Interstaatliche Hochschule für Technik Buchs NTB (Buchs, Switzerland)

NTB Buchs01

This picture includes two stamps, whereas only the second one below iss the actual library stamp. Both are from the “NTB Buchs”. “NTB” is the acronym of the old name “Neu-Technikum Buchs” (new technical school Buchs) of todays “inter-domestic university of applied sciences for technical science” in Buchs, Switzerland. The institution serves parts of east of Switzerland and the principality of Liechtenstein (hence the “inter-domestic”). Still, it’s a small institution, and member of a network of Universities of Applied Sciences in East-Switzerland. The stamp above is the emblem of an “Anna Wettler Foundation”. The foundation seems to be in connection with the “NTB” itself, but it is not listed in the official Swiss directory of foundations. Most likely, the foundation had founded the acquisition of this (and other) books; but seemed to have ceased to exists.

NTB Buchs02

The stamp of the library is quite interessting, as it uses to be an emblem of the library and, at the same time, a verification of purchase. In the left above corner the emblem of the network of Universities of Apllied Sciences, which the NTB is a part of, can be found (although it is usually used in blue and grey, not in black), followed be the name of the library an parts of its adress. Below – and in another font, which indicates that more than ine stamp was used – is a date (in the german format), July, 26th 2007. This seems to be the date of the purchase or at least the first date of possible usage as libary item. It is quite unusual to include such information in the book itself, but it seems like the first stamp left this place open intentionally. Even below the date, below an extra line, there is a number, half stamped, half written with a pencil. This number could be an inventory number, a signature, a combination of both or something completely different. Taken out of the context of the library, it is opaque. Nevertheless, the most astoning fact of the stamp is the fact that this is a compound stamp. It seems like three different stamps and a little bit of writing were involved in the creation of this stamp.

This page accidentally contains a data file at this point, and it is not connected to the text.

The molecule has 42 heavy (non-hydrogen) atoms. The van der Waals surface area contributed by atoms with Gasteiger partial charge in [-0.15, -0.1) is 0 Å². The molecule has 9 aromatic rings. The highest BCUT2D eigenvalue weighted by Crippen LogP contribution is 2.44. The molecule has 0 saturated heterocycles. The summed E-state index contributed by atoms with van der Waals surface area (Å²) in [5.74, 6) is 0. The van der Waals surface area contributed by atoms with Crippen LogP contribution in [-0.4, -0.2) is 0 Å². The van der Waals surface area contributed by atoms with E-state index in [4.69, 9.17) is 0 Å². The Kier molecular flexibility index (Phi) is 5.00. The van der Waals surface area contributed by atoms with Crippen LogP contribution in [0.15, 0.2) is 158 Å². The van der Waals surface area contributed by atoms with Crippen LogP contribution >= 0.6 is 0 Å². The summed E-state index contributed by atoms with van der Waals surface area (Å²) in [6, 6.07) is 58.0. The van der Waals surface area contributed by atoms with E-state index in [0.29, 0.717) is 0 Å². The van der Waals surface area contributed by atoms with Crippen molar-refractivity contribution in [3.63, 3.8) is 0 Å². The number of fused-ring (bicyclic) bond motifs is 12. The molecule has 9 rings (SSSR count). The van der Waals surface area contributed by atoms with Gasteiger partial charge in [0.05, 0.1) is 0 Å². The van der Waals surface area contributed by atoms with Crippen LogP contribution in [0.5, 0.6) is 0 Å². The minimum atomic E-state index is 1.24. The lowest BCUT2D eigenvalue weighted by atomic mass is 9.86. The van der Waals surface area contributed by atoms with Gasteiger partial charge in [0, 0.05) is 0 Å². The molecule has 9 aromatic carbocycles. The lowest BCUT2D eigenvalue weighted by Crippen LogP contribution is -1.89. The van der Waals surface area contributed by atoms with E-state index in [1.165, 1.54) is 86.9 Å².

Hochschule Rapperswil (Switzerland)


Only semldom are embossers used as library stamp. Only special collections (e.g. grey literature, brochures or historic book) get them ofter. But this embosser is used on a “normal” book from the collection of the library of the University of Applied Science in Rapperswil, Switzerland. The style is quite simple, a circle, built from the name of the institution (“Hochschule Rapperswil”) and the word “Bibliothek”, library, in bold. Notice that “library” is situated more prominent that evrything else. The middle of the circle is an open book, symbol for the library. While both, the institution and the library, itself try to present a modern and innovative image, this stamp seems a call from the past (or, in another reading, foundation of academic institutions and libraries). It is astonishingly stylish.

hepia – Haute école du paysage, d’ingénierie et d’architecture de Genève (Geneva, Switzerland)

hepia Geneve01

The hepia (Haute école du paysage, d’ingénierie et d’architecture de Genève) is a small university of applied sciences of landscape design, engineering and architecture in Geneva, Switzerland. It is part of a network of universities of applied sciences in the french speaking part of Switzerland. All of them are quite small. This stamp from the library of the hepia uses a simple font and color, but at the same time tries to give every contact information possible, including the international number of the library (which seems a little bit overblown at first, but some students in Geneva actually reside across the border of the city and the country in france, since Geneva is surrounded by french territory on some sides, were the rent is much lower. In such cases, the international telefon number – and not just the swiss one – can become handy in some cases.)